Peace and stability are key for Africa to draw investors: Ramaphosa
PRETORIA - President Cyril Ramaphosa on Monday officially opened the Africa Investment Forum, with a call for the deepening of peace and stability across Africa if the continent were to reach its ambitious investment and trade volume targets.
Ramaphosa told delegates, who included fellow heads of state and the president of the African Development Bank (AfDB), Akinwumi Adesina, that 2019 has been "a good year for the consolidation of democracy" across Africa.
"National, presidential and parliamentary elections have been held in Botswana, Malawi, Mauritania, Namibia, Nigeria, Mozambique and right here in South Africa. Global investor surveys consistently highlight political stability and security as important considerations for committing capital," said Ramaphosa.
"Every election that passes peacefully and that reflects the will of the people is another step towards the attainment of the African Union’s vision of an Africa at peace with itself. It challenges the notion that Africa is unstable and a risky place to invest."
Ramaphosa said the great interest that the forum has garnered since it was inaugurated last year, was a clear indication that the international investor community is optimistic about Africa’s prospects, excited by its potential, and wanted to be part of its success.
"Over the 40 years since the term ‘emerging markets’ was first coined, the economies of Africa have evolved and matured and become increasingly diverse. Political stability in many African countries has enabled us to industrialise, and to pursue development policies that have brought millions of people out of abject poverty, resulting in rising income levels," said Ramaphosa.
"This in turn has attracted increased levels of investment: in infrastructure needed to connect people and goods to markets, in mining production, and in key sectors like agriculture, tourism, manufacturing and information technology."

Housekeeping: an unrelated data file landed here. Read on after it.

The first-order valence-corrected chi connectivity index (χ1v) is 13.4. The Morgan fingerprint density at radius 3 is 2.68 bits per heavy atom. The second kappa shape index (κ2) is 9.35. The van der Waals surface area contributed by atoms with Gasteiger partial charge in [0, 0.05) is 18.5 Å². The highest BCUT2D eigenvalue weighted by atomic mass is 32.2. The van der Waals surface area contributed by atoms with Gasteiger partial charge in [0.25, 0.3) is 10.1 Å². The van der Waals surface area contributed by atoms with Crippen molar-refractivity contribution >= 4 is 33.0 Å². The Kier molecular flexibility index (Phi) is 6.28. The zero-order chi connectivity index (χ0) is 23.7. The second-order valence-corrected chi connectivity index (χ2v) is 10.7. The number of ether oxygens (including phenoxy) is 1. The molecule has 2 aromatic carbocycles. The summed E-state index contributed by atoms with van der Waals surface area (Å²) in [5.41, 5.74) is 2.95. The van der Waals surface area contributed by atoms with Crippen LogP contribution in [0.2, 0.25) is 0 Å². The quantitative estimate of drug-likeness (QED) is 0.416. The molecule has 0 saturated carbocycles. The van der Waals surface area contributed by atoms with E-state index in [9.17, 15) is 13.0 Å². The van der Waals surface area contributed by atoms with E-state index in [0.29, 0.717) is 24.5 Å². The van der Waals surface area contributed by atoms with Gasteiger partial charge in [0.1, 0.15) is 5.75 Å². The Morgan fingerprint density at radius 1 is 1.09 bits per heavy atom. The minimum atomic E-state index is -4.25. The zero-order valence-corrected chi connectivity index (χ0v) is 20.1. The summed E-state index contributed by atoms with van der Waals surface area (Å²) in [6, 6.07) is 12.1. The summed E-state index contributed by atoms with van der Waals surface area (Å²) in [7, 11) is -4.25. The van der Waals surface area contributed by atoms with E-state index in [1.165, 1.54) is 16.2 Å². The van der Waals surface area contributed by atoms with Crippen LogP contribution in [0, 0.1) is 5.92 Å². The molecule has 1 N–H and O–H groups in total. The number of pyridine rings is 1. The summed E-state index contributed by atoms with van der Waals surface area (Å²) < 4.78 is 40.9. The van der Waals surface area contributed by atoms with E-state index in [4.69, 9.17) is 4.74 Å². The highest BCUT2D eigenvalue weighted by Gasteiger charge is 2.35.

He said Africa was evidently pursuing growth and development in the interests of its people, and charting its own course.
"And now we stand on the cusp of a new era of African integration. The coming into operation of the African Continental Free Trade Area (AfCFTA) will connect over 1.2 billion people and solidify a consumer market that will be worth over US$3 trillion by 2030," he said.
"It will bring into being the largest free trade area since the formation of the World Trade Organisation. Working with our friends and partners in the global investor community, we have an opportunity, in the words of Kenya’s founding father Jomo Kenyatta, to make ourselves the architects of the future."
He said the AfCFTA would pave the way for the free flow of goods and services, enabling businesses and entrepreneurs to access new markets.
"Consumers will benefit from the removal of trade barriers, and business costs will be reduced. But by far the most significant potential of the AfCFTA will be in increasing the value of intra-African trade, which, by some estimates, is likely to rise by 15 to 25 percent by 2040," said Ramaphosa.
"In so doing, the Continental Free Trade Area will encourage greater self-reliance."
Organised by the AfDB and its partners, the forum underway in Johannesburg is a multi-stakeholder marketplace aimed at raising capital, advancing projects to bankable stage and accelerating financial closure of deals.
According to the AfDB, financing Africa’s development needs will require between US$200billion (R3 trillion) and US$1.2trln yearly, of which US$130bn to US$170bn a year is needed for infrastructure.
Last week, South Africa was able to raise R363 billion in investment commitments, and indications of a further R8 billion in planned investments that are subject to either regulatory or company board approvals, at the second South Africa Investment Conference.
- African News Agency (ANA)